I've never met a politician that didn't like free money.

As long as the mint is making that kind of money just for making coins they won't stop making them. They will probably try to get rid of pennies and nickels fairly soon though since they cost more to produce than they are worth.

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 Posted 02/10/2019  10:58 pm  Show Profile   Bookmark this reply Add Earle42 to your friends list Get a Link to this Reply
The day when flea markets, garage sales, farmer markets, bake sales, fundraisers, bottle shows, insulators shows, RR shows, steam tractor shows, fill-in-the-blank-hobby shows, auctions, carnival operators, food venders, and such are eliminated is when there will be no need for coins.

I can see where people in cities would have a more of an idea that coins are not needed, it makes sense.

Thankfully I still can enjoy flea markets etc. where its not uncommon to see "anything this table .25." I know that has to be incomprehensible to city life where the cost of living is so much higher.
- When I value " being right" more than what IS right, I am then right...a fool.
- How much squash could a Sasquatch squash if a Sasquatch would squash squash?
- Real men play Fizzbin.
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 Posted 02/11/2019  12:09 am  Show Profile   Bookmark this reply Add CelticKnot to your friends list Get a Link to this Reply
I agree with Earle... it ain't happening any time soon.

But hopefully reform happens soon (i.e., retire the $1 note and cent).

Not holding my breath on either.
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 Posted 02/11/2019  12:53 am  Show Profile   Bookmark this reply Add PacoMartin to your friends list Get a Link to this Reply

Quote:
tdziemia
As it turns out, the rate of growth of U.S. currency has been increasing, not decreasing:

From the end of 1945 until the end of 1962 the supply of circulating federal reserve notes increased by only 1.33% per year on average.

The Silver Purchase Act was passed in 1934, the annual demand for silver bullion rose steadily from roughly 11 million ounces (1933) to 110 million ounces (1962). Public Law 88-36 (PL88-36) was enacted on 4 June 1963 which repealed the Silver Purchase Act of 1934. In repealing the earlier laws, PL88-36 also repealed the authority of the Secretary of the Treasury to control the issue of silver certificates. While retaining their status as legal tender, the silver certificate had effectively been retired from use. In March 1964, Secretary of the Treasury halted redemption of silver certificates for silver dollar coins.

In February 1965 President Charles de Gaulle announced his intention to exchange its U.S. dollar reserves for gold at the official exchange rate. He sent the French Navy across the Atlantic to pick up the French reserve of gold. His example was followed by several countries.

By 1966, non-US central banks held $14 billion, while the United States had only $13.2 billion in gold reserve. Of those reserves, only $3.2 billion was able to cover foreign holdings as the rest was covering domestic holdings.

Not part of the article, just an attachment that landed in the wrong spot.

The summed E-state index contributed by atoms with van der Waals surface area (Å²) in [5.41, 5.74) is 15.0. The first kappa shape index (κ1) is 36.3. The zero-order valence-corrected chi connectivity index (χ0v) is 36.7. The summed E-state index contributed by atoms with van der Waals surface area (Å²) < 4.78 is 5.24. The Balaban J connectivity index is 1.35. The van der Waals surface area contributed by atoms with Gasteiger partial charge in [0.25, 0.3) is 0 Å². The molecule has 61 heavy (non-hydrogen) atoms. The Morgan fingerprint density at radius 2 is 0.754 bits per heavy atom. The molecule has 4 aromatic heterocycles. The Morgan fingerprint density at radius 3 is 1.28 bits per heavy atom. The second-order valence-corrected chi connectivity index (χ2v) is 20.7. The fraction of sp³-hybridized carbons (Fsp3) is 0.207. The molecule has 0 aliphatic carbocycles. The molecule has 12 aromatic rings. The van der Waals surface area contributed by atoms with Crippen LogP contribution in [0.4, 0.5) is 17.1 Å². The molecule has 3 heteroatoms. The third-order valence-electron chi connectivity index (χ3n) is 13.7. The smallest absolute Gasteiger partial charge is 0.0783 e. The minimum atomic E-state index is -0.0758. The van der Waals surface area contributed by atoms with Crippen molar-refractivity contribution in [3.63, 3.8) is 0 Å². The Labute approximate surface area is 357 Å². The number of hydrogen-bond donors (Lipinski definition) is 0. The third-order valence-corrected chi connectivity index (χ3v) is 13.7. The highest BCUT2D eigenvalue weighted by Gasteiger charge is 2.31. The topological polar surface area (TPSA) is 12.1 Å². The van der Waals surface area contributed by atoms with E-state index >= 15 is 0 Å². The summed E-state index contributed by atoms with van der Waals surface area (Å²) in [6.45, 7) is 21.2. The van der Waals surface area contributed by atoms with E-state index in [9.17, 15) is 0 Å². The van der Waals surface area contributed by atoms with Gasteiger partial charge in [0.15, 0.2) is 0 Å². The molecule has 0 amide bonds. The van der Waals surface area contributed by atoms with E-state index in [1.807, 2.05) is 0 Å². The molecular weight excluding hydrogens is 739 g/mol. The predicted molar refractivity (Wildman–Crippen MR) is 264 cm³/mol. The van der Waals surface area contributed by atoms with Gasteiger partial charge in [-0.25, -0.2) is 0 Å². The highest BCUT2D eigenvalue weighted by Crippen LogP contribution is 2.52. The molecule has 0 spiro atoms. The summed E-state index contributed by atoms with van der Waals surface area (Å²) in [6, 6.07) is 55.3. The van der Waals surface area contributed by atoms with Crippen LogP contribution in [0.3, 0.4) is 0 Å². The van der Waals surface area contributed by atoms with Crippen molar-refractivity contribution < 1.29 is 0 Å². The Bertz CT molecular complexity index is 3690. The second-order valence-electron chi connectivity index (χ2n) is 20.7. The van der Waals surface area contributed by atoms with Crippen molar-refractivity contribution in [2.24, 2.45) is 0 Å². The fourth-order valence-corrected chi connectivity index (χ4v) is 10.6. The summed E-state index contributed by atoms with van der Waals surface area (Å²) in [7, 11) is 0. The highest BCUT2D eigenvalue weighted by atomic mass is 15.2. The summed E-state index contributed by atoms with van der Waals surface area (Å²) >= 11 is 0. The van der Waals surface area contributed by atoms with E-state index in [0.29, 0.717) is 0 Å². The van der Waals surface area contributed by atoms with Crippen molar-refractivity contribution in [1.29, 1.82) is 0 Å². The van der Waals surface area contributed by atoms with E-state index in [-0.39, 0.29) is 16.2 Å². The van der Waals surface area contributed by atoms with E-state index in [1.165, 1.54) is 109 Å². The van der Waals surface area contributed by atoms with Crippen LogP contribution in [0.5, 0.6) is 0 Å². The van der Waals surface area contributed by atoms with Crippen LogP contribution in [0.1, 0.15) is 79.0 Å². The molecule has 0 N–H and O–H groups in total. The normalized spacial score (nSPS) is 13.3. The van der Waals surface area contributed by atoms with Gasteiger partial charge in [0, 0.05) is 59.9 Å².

On 16 December 1966, the MasterCard credit card was introduced to complement earlier American Express, Diners Club Card, Visa plus store cards.

On June 24, 1968 - President Johnson issued a proclamation that all Federal Reserve Silver Certificates were merely fiat legal tender and could not really be redeemed in silver.

Although the process essentially began in WWII, it was now clear that the US Dollar was completely replacing gold and silver as the world standard for money. The French quickly dubbed it America's exorbitant privilege.

From 1962 to 1969 Federal Reserve Notes were increased by an average of 6.5% per year (nearly 5X the rate of 1.33% per year on average from 1945-1962).

By 1969 the US government decided the illegal utility of banknotes higher than $100 outweighed the legal use. So they announced that the higher value denominations would remain legal tender, but every note turned into the central bank would be destroyed. In addition, they pledged never to print a higher denomination banknote again.

In an attempt to prevent dirty money from entering the U.S. financial system in the first place, the United States Congress passed a series of laws, starting in 1970, collectively known as the Bank Secrecy Act (BSA).

The USA decided that the US paper currency was no longer convertible into gold, an announcement made by President Nixon in August 1971.

After that, the FED could essentially print as many $100 banknotes as there was demand. As the world's currencies began to crumble, the demand for $100 bills exploded. America's exorbitant privilege kicked into high gear as we began to buy things with money we printed. In the 48 years since 1969 the value of federal reserve notes has increased by an average of 7.7% per year which is far faster than the average rate of GDP growth.

At the end of 2017 79.7% of the value of circulating banknotes is in the $100 denomination, a percentage that is certain to increase once the 2018 numbers are published. The $100 banknote has surpassed both the $20 and $1 banknote as the high number of notes in circulation.